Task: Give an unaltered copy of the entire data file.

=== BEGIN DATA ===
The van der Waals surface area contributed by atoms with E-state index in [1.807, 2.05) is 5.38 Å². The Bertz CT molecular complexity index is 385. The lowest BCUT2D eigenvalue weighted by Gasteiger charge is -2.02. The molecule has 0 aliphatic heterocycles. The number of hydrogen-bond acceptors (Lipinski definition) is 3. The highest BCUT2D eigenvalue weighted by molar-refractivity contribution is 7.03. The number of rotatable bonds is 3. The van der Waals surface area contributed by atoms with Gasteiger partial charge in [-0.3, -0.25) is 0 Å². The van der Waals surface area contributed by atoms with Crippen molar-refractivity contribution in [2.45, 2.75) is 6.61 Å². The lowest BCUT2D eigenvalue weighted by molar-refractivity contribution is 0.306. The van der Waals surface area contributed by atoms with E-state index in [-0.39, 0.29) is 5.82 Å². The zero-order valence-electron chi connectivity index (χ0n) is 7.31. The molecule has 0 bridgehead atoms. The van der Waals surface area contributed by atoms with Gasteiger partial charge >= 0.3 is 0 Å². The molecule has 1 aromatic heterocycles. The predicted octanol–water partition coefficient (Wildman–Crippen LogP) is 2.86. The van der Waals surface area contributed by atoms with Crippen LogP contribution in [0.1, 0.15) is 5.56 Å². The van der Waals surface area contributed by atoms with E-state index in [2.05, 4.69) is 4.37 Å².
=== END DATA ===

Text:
The van der Waals surface area contributed by atoms with E-state index in [1.807, 2.05) is 5.38 Å². The Bertz CT molecular complexity index is 385. The lowest BCUT2D eigenvalue weighted by Gasteiger charge is -2.02. The molecule has 0 aliphatic heterocycles. The number of hydrogen-bond acceptors (Lipinski definition) is 3. The highest BCUT2D eigenvalue weighted by molar-refractivity contribution is 7.03. The number of rotatable bonds is 3. The van der Waals surface area contributed by atoms with Gasteiger partial charge in [-0.3, -0.25) is 0 Å². The van der Waals surface area contributed by atoms with Crippen molar-refractivity contribution in [2.45, 2.75) is 6.61 Å². The lowest BCUT2D eigenvalue weighted by molar-refractivity contribution is 0.306. The van der Waals surface area contributed by atoms with E-state index in [-0.39, 0.29) is 5.82 Å². The zero-order valence-electron chi connectivity index (χ0n) is 7.31. The molecule has 0 bridgehead atoms. The van der Waals surface area contributed by atoms with Gasteiger partial charge >= 0.3 is 0 Å². The molecule has 1 aromatic heterocycles. The predicted octanol–water partition coefficient (Wildman–Crippen LogP) is 2.86. The van der Waals surface area contributed by atoms with Crippen LogP contribution in [0.1, 0.15) is 5.56 Å². The van der Waals surface area contributed by atoms with E-state index in [2.05, 4.69) is 4.37 Å².